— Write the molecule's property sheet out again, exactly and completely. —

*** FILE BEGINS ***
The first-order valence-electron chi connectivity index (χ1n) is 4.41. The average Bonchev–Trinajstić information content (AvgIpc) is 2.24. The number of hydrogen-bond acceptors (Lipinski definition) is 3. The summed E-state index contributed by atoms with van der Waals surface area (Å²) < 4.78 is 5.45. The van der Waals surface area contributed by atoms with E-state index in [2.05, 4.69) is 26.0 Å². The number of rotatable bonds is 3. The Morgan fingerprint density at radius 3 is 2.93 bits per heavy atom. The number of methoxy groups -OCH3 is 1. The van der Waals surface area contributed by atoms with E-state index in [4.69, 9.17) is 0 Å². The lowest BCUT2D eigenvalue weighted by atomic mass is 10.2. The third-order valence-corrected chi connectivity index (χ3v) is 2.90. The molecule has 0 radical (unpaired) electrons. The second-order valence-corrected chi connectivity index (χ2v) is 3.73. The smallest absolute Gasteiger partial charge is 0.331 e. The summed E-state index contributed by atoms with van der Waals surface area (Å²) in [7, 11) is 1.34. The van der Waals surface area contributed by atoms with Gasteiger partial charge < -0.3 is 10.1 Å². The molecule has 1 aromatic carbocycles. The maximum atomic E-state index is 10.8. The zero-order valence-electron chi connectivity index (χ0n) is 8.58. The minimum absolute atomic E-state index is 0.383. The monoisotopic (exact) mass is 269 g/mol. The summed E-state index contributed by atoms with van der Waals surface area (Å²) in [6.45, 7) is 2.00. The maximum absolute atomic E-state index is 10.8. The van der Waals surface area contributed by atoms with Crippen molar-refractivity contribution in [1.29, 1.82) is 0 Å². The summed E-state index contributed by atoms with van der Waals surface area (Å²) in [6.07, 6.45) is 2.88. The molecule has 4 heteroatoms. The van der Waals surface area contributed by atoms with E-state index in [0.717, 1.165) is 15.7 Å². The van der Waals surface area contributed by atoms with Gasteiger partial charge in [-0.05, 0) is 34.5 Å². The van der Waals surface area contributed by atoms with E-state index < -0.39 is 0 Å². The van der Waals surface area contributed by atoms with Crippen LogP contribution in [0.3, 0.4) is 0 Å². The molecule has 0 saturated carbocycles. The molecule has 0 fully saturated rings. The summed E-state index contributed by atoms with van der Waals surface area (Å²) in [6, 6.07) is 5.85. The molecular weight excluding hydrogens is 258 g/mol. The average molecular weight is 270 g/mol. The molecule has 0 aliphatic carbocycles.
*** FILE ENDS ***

The first-order valence-electron chi connectivity index (χ1n) is 4.41. The average Bonchev–Trinajstić information content (AvgIpc) is 2.24. The number of hydrogen-bond acceptors (Lipinski definition) is 3. The summed E-state index contributed by atoms with van der Waals surface area (Å²) < 4.78 is 5.45. The van der Waals surface area contributed by atoms with E-state index in [2.05, 4.69) is 26.0 Å². The number of rotatable bonds is 3. The Morgan fingerprint density at radius 3 is 2.93 bits per heavy atom. The number of methoxy groups -OCH3 is 1. The van der Waals surface area contributed by atoms with E-state index in [4.69, 9.17) is 0 Å². The lowest BCUT2D eigenvalue weighted by atomic mass is 10.2. The third-order valence-corrected chi connectivity index (χ3v) is 2.90. The molecule has 0 radical (unpaired) electrons. The second-order valence-corrected chi connectivity index (χ2v) is 3.73. The smallest absolute Gasteiger partial charge is 0.331 e. The summed E-state index contributed by atoms with van der Waals surface area (Å²) in [7, 11) is 1.34. The van der Waals surface area contributed by atoms with Gasteiger partial charge < -0.3 is 10.1 Å². The molecule has 1 aromatic carbocycles. The maximum atomic E-state index is 10.8. The zero-order valence-electron chi connectivity index (χ0n) is 8.58. The minimum absolute atomic E-state index is 0.383. The monoisotopic (exact) mass is 269 g/mol. The summed E-state index contributed by atoms with van der Waals surface area (Å²) in [6.45, 7) is 2.00. The maximum absolute atomic E-state index is 10.8. The van der Waals surface area contributed by atoms with Crippen molar-refractivity contribution in [1.29, 1.82) is 0 Å². The summed E-state index contributed by atoms with van der Waals surface area (Å²) in [6.07, 6.45) is 2.88. The molecule has 4 heteroatoms. The van der Waals surface area contributed by atoms with E-state index in [0.717, 1.165) is 15.7 Å². The van der Waals surface area contributed by atoms with Gasteiger partial charge in [-0.05, 0) is 34.5 Å². The van der Waals surface area contributed by atoms with E-state index < -0.39 is 0 Å². The van der Waals surface area contributed by atoms with Crippen LogP contribution in [0.3, 0.4) is 0 Å². The molecule has 0 saturated carbocycles. The molecule has 0 fully saturated rings. The summed E-state index contributed by atoms with van der Waals surface area (Å²) in [6, 6.07) is 5.85. The molecular weight excluding hydrogens is 258 g/mol. The average molecular weight is 270 g/mol. The molecule has 0 aliphatic carbocycles.